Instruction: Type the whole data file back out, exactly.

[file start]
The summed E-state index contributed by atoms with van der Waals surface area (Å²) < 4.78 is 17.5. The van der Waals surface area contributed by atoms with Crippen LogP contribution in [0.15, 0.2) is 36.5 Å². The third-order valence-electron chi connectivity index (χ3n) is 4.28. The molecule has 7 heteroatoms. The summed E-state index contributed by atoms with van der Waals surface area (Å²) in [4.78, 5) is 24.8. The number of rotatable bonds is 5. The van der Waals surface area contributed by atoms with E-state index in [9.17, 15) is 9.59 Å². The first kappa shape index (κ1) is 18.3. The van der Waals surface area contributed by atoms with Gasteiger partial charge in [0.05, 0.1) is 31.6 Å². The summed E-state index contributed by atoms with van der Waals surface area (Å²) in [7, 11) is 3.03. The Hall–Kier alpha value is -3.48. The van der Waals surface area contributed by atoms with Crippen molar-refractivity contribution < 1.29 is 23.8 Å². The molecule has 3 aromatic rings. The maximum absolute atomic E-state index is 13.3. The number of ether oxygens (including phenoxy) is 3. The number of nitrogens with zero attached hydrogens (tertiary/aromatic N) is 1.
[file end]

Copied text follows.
The summed E-state index contributed by atoms with van der Waals surface area (Å²) < 4.78 is 17.5. The van der Waals surface area contributed by atoms with Crippen LogP contribution in [0.15, 0.2) is 36.5 Å². The third-order valence-electron chi connectivity index (χ3n) is 4.28. The molecule has 7 heteroatoms. The summed E-state index contributed by atoms with van der Waals surface area (Å²) in [4.78, 5) is 24.8. The number of rotatable bonds is 5. The van der Waals surface area contributed by atoms with E-state index in [9.17, 15) is 9.59 Å². The first kappa shape index (κ1) is 18.3. The van der Waals surface area contributed by atoms with Gasteiger partial charge in [0.05, 0.1) is 31.6 Å². The summed E-state index contributed by atoms with van der Waals surface area (Å²) in [7, 11) is 3.03. The Hall–Kier alpha value is -3.48. The van der Waals surface area contributed by atoms with Crippen molar-refractivity contribution < 1.29 is 23.8 Å². The molecule has 3 aromatic rings. The maximum absolute atomic E-state index is 13.3. The number of ether oxygens (including phenoxy) is 3. The number of nitrogens with zero attached hydrogens (tertiary/aromatic N) is 1.